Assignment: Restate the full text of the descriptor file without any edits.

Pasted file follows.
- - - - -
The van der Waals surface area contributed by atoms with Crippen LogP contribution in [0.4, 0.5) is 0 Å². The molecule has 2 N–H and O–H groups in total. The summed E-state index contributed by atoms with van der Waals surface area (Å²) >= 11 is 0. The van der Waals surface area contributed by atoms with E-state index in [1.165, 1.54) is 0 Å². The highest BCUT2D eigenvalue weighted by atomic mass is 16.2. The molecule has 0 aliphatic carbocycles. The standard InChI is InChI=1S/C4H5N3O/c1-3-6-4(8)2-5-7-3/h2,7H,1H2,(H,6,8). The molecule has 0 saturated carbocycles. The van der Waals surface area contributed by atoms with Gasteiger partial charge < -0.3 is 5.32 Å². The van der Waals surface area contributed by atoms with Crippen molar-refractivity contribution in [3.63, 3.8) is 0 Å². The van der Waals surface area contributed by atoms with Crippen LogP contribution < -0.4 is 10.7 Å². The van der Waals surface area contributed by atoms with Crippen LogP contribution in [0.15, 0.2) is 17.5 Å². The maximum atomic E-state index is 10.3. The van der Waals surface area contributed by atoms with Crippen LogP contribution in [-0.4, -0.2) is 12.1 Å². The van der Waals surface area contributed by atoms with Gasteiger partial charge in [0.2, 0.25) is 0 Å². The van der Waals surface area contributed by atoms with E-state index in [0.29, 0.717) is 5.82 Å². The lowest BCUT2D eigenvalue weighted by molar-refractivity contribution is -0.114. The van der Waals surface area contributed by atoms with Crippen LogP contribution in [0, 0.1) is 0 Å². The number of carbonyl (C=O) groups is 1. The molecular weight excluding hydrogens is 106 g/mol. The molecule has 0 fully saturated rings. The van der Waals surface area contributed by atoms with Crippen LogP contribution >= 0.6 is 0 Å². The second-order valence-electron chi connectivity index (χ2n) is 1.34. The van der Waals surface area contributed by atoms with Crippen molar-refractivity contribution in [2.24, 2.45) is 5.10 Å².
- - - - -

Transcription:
The van der Waals surface area contributed by atoms with Crippen LogP contribution in [0.4, 0.5) is 0 Å². The molecule has 2 N–H and O–H groups in total. The summed E-state index contributed by atoms with van der Waals surface area (Å²) >= 11 is 0. The van der Waals surface area contributed by atoms with E-state index in [1.165, 1.54) is 0 Å². The highest BCUT2D eigenvalue weighted by atomic mass is 16.2. The molecule has 0 aliphatic carbocycles. The standard InChI is InChI=1S/C4H5N3O/c1-3-6-4(8)2-5-7-3/h2,7H,1H2,(H,6,8). The molecule has 0 saturated carbocycles. The van der Waals surface area contributed by atoms with Gasteiger partial charge < -0.3 is 5.32 Å². The van der Waals surface area contributed by atoms with Crippen molar-refractivity contribution in [3.63, 3.8) is 0 Å². The van der Waals surface area contributed by atoms with Crippen LogP contribution < -0.4 is 10.7 Å². The van der Waals surface area contributed by atoms with Crippen LogP contribution in [0.15, 0.2) is 17.5 Å². The maximum atomic E-state index is 10.3. The van der Waals surface area contributed by atoms with Crippen LogP contribution in [-0.4, -0.2) is 12.1 Å². The van der Waals surface area contributed by atoms with Gasteiger partial charge in [0.2, 0.25) is 0 Å². The van der Waals surface area contributed by atoms with E-state index in [0.29, 0.717) is 5.82 Å². The lowest BCUT2D eigenvalue weighted by molar-refractivity contribution is -0.114. The van der Waals surface area contributed by atoms with Crippen LogP contribution in [0, 0.1) is 0 Å². The number of carbonyl (C=O) groups is 1. The molecular weight excluding hydrogens is 106 g/mol. The molecule has 0 fully saturated rings. The van der Waals surface area contributed by atoms with Crippen LogP contribution >= 0.6 is 0 Å². The second-order valence-electron chi connectivity index (χ2n) is 1.34. The van der Waals surface area contributed by atoms with Crippen molar-refractivity contribution in [2.24, 2.45) is 5.10 Å².